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Brain Sci. 2015, 5(1), 14-31; doi:10.3390/brainsci5010014

Microarray Analysis Reveals Higher Gestational Folic Acid Alters Expression of Genes in the Cerebellum of Mice Offspring—A Pilot Study

1
Developmental Biochemistry, New York State Institute for Basic Research in Developmental Disabilities, 1050 Forest Hill Road, Staten Island, NY 10314, USA
2
Developmental Neurobiology, New York State Institute for Basic Research in Developmental Disabilities, 1050 Forest Hill Road, Staten Island, NY 10314, USA
3
Human Genetics, New York State Institute for Basic Research in Developmental Disabilities, 1050 Forest Hill Road, Staten Island, NY 10314, USA
*
Author to whom correspondence should be addressed.
Academic Editors: Susan Shur-Fen Gau and Xiaoming Wang
Received: 26 September 2014 / Revised: 19 December 2014 / Accepted: 15 January 2015 / Published: 26 January 2015
(This article belongs to the Special Issue Autism Spectrum Disorder)
View Full-Text   |   Download PDF [266 KB, uploaded 26 January 2015]   |  

Abstract

Folate is a water-soluble vitamin that is critical for nucleotide synthesis and can modulate methylation of DNA by altering one-carbon metabolism. Previous studies have shown that folate status during pregnancy is associated with various congenital defects including the risk of aberrant neural tube closure. Maternal exposure to a methyl supplemented diet also can alter DNA methylation and gene expression, which may influence the phenotype of offspring. We investigated if higher gestational folic acid (FA) in the diet dysregulates the expression of genes in the cerebellum of offspring in C57BL/6 J mice. One week before gestation and throughout the pregnancy, groups of dams were supplemented with FA either at 2 mg/kg or 20 mg/kg of diet. Microarray analysis was used to investigate the genome wide gene expression profile in the cerebellum from day old pups. Our results revealed that exposure to the higher dose FA diet during gestation dysregulated expression of several genes in the cerebellum of both male and female pups. Several transcription factors, imprinted genes, neuro-developmental genes and genes associated with autism spectrum disorder exhibited altered expression levels. These findings suggest that higher gestational FA potentially dysregulates gene expression in the offspring brain and such changes may adversely alter fetal programming and overall brain development. View Full-Text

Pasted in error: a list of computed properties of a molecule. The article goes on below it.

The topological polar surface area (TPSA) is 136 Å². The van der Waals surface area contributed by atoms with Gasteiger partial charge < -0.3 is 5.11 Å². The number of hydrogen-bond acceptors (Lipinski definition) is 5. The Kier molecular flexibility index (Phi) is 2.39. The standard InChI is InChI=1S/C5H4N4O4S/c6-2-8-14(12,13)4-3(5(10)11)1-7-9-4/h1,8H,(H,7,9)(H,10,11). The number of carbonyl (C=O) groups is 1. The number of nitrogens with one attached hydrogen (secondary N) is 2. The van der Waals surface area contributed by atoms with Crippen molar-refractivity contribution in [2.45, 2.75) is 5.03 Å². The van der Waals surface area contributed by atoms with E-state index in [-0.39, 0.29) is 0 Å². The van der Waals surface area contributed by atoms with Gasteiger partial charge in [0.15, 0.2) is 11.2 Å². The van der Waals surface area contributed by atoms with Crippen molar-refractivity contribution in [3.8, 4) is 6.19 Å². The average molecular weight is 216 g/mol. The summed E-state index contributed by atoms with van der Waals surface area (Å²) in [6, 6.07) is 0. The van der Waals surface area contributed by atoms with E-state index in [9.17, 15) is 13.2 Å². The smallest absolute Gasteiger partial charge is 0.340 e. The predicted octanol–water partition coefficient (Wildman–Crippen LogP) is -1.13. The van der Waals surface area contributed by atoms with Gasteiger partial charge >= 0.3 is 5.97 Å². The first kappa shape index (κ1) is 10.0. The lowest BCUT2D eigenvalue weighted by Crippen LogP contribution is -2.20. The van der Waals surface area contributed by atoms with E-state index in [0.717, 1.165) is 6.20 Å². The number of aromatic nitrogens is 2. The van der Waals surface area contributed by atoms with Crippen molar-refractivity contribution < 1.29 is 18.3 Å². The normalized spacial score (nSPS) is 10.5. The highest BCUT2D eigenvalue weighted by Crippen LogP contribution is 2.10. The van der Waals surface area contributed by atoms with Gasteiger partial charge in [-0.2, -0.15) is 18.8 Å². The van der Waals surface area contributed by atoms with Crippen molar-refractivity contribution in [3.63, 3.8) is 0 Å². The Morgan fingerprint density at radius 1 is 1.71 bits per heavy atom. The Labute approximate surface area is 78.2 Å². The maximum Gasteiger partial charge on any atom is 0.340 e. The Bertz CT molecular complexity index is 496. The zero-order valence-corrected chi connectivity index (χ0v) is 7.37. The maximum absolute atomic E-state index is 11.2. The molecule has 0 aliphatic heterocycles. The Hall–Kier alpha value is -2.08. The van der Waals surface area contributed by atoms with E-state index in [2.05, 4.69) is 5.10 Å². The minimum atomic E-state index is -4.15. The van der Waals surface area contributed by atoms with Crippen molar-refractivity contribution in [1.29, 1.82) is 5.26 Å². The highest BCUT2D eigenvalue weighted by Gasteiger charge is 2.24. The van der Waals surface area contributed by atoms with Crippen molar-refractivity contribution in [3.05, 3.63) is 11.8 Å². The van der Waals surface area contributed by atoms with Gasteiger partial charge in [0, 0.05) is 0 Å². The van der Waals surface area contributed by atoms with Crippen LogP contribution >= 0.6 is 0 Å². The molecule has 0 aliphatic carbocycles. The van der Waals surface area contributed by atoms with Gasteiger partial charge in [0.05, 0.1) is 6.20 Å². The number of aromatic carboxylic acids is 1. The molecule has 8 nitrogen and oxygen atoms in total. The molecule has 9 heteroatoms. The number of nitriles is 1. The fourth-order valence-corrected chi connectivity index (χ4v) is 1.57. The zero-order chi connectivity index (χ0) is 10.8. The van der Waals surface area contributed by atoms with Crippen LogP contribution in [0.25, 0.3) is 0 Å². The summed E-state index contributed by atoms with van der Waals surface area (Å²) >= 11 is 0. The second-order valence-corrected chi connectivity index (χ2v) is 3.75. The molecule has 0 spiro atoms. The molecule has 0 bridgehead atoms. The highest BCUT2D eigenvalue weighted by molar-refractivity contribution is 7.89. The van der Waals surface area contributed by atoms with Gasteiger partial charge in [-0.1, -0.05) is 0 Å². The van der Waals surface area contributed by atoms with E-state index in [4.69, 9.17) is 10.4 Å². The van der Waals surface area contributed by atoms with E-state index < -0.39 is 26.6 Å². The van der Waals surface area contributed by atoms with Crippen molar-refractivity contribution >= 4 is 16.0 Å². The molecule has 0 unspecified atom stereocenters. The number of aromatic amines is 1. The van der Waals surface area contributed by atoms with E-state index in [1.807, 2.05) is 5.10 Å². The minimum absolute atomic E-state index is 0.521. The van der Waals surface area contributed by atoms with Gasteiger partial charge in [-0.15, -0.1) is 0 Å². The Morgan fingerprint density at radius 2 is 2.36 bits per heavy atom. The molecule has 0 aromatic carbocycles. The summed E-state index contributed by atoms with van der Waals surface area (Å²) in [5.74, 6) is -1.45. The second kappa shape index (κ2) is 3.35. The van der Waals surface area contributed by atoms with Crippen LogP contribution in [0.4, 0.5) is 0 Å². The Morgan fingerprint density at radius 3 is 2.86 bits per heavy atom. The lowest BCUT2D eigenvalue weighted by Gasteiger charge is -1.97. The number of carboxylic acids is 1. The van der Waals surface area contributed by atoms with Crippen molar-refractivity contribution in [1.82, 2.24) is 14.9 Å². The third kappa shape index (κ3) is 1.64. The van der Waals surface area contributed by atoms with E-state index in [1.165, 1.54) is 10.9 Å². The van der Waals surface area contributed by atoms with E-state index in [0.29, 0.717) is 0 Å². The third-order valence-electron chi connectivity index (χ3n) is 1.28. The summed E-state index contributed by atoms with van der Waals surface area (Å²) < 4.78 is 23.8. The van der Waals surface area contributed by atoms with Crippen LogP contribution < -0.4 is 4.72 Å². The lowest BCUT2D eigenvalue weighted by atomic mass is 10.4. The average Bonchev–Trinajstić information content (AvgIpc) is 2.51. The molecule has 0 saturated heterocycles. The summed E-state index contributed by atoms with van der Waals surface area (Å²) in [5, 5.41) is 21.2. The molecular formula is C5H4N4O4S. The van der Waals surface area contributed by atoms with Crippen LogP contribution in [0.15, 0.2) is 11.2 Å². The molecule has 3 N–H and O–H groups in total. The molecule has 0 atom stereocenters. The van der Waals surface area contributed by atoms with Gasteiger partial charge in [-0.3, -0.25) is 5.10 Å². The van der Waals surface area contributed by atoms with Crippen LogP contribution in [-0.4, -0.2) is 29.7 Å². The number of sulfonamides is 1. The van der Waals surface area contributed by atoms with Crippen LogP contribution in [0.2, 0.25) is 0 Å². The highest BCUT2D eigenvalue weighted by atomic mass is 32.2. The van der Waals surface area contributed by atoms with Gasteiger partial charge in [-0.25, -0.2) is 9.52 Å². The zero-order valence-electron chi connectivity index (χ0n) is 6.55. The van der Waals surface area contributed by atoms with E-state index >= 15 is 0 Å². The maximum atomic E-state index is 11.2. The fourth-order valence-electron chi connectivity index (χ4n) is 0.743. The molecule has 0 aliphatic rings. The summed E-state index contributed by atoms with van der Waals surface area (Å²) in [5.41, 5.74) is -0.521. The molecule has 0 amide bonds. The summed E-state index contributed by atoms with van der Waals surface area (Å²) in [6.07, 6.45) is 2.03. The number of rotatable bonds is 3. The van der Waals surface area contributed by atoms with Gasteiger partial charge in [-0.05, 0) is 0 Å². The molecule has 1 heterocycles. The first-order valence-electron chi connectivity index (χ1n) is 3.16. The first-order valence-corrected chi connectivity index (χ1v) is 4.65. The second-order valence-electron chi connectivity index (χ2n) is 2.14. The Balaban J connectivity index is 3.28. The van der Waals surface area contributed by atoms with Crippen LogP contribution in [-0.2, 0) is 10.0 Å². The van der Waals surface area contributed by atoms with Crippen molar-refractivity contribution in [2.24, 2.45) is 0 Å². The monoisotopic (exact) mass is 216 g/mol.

Keywords: folic acid; DNA methylation; microarray; autism; gene expression; epigenetics; genomic imprinting; prenatal nutrition; brain folic acid; DNA methylation; microarray; autism; gene expression; epigenetics; genomic imprinting; prenatal nutrition; brain
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MDPI and ACS Style

Barua, S.; Kuizon, S.; Chadman, K.K.; Brown, W.T.; Junaid, M.A. Microarray Analysis Reveals Higher Gestational Folic Acid Alters Expression of Genes in the Cerebellum of Mice Offspring—A Pilot Study. Brain Sci. 2015, 5, 14-31.

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